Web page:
A Genome-Wide Association Meta-Analysis of Circulating Sex Hormone–Binding Globulin Reveals Multiple Loci Implicated in Sex Steroid Hormone Regulation

Coviello, Andrea D. and Haring, Robin and Wellons, Melissa and Vaidya, Dhananjay and Lehtimäki, Terho and Zhai, Guangju (2012) A Genome-Wide Association Meta-Analysis of Circulating Sex Hormone–Binding Globulin Reveals Multiple Loci Implicated in Sex Steroid Hormone Regulation. PLoS ONE, 7 (6). pp. 1-12. ISSN 1932-6203

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Abstract

Genome-wide association studies (GWAS) have successfully identified common genetic variants that contribute to breast cancer risk. Discovering additional variants has become difficult, as power to detect variants of weaker effect with present sample sizes is limited. An alternative approach is to look for variants associated with quantitative traits that in turn affect disease risk. As exposure to high circulating estradiol and testosterone, and low sex hormone-binding globulin (SHBG) levels is implicated in breast cancer etiology, we conducted GWAS analyses of plasma estradiol, testosterone, and SHBG to identify new susceptibility alleles. Cancer Genetic Markers of Susceptibility (CGEMS) data from the Nurses' Health Study (NHS), and Sisters in Breast Cancer Screening data were used to carry out primary meta-analyses among ~1600 postmenopausal women who were not taking postmenopausal hormones at blood draw. We observed a genome-wide significant association between SHBG levels and rs727428 (joint β = -0.126; joint P = 2.09×10 -16), downstream of the SHBG gene. No genome-wide significant associations were observed with estradiol or testosterone levels. Among variants that were suggestively associated with estradiol (P<10 -5), several were located at the CYP19A1 gene locus. Overall results were similar in secondary meta-analyses that included ~900 NHS current postmenopausal hormone users. No variant associated with estradiol, testosterone, or SHBG at P<10 -5 was associated with postmenopausal breast cancer risk among CGEMS participants. Our results suggest that the small magnitude of difference in hormone levels associated with common genetic variants is likely insufficient to detectably contribute to breast cancer risk.

Item Type: Article
URI: http://research.library.mun.ca/id/eprint/514
Item ID: 514
Additional Information: * et al.: Sarah Keildson, Kathryn L. Lunetta, Chunyan He, Myriam Fornage, Vasiliki Lagou, Massimo Mangino, N. Charlotte Onland-Moret, Brian Chen, Joel Eriksson, Melissa Garcia, Yong Mei Liu, Annemarie Koster, Kurt Lohman, Leo-Pekka Lyytikäinen, Ann-Kristin Petersen, Jennifer Prescott, Lisette Stolk, Liesbeth Vandenput, Andrew R. Wood, Wei Vivian Zhuang, Aimo Ruokonen, Anna-Liisa Hartikainen, Anneli Pouta, Stefania Bandinelli, Reiner Biffar, Georg Brabant, David G. Cox, Yuhui Chen, Steven Cummings, Luigi Ferrucci, Marc J. Gunter, Susan E. Hankinson, Hannu Martikainen, Albert Hofman, Georg Homuth, Thomas Illig, John-Olov Jansson, Andrew D. Johnson, David Karasik, Magnus Karlsson, Johannes Kettunen, Douglas P. Kiel, Peter Kraft, Jingmin Liu, Östen Ljunggren, Mattias Lorentzon, Marcello Maggio, Marcello R. P. Markus, Dan Mellström, Iva Miljkovic, Daniel Mirel, Sarah Nelson, Laure Morin Papunen, Petra H. M. Peeters, Inga Prokopenko, Leslie Raffel, Martin Reincke, Alex P. Reiner, Kathryn Rexrode, Fernando Rivadeneira, Stephen M. Schwartz, David Siscovick, Nicole Soranzo, Doris Stöckl, Shelley Tworoger, André G. Uitterlinden, Carla H. van Gils, Ramachandran S. Vasan, H.-Erich Wichmann, Shalender Bhasin, Martin Bidlingmaier, Stephen J. Chanock, Immaculata De Vivo, Tamara B. Harris, David J. Hunter, Mika Kähönen, Simin Liu, Pamela Ouyang, Tim D. Spector, Yvonne T. van der Schouw, Jorma Viikari, Henri Wallaschofski, Mark I. McCarthy, Timothy M. Frayling, Anna Murray, Steve Franks, Marjo-Riitta Järvelin, Frank H. de Jong, Olli Raitakari, Alexander Teumer, Claes Ohlsson, Joanne M. Murabito, John R. B. Perry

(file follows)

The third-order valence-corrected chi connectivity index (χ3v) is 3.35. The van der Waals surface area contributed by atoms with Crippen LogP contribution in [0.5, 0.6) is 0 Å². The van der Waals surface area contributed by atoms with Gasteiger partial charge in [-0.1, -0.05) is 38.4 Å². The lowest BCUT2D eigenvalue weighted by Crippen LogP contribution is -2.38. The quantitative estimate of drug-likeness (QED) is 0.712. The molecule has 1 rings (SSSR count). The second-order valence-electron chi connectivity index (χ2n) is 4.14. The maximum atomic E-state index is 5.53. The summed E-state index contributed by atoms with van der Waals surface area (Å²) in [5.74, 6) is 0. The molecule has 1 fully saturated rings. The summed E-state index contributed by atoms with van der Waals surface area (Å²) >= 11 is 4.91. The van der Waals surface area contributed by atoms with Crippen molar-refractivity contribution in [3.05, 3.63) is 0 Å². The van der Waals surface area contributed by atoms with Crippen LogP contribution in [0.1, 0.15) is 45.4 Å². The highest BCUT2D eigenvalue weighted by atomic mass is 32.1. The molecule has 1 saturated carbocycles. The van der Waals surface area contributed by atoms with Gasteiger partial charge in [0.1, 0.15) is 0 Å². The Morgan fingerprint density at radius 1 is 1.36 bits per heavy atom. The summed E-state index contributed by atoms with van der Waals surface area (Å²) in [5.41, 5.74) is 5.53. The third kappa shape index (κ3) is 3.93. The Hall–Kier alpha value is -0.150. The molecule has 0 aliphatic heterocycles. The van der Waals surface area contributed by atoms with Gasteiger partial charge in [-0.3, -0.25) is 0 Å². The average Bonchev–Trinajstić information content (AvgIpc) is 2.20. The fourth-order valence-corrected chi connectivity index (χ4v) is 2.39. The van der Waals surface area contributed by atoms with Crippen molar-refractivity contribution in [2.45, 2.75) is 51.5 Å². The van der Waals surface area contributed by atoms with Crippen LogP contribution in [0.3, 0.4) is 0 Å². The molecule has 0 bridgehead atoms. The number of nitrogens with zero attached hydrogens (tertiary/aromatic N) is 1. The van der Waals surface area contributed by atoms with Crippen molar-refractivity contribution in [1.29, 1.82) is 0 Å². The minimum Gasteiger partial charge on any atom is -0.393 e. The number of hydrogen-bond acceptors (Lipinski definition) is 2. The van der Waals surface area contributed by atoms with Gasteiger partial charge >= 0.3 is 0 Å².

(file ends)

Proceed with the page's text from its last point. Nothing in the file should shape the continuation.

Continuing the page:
Keywords: adult; allele; article; breast cancer; cancer risk; clinical study; cohort analysis; estradiol blood level; female; gene locus; genetic association; genetic susceptibility; genetic variability; hormone substitution; human; meta analysis (topic); postmenopause; prospective study; protein blood level; quantitative trait; testosterone blood level
Department(s): Medicine, Faculty of
Date: 4 June 2012
Date Type: Publication

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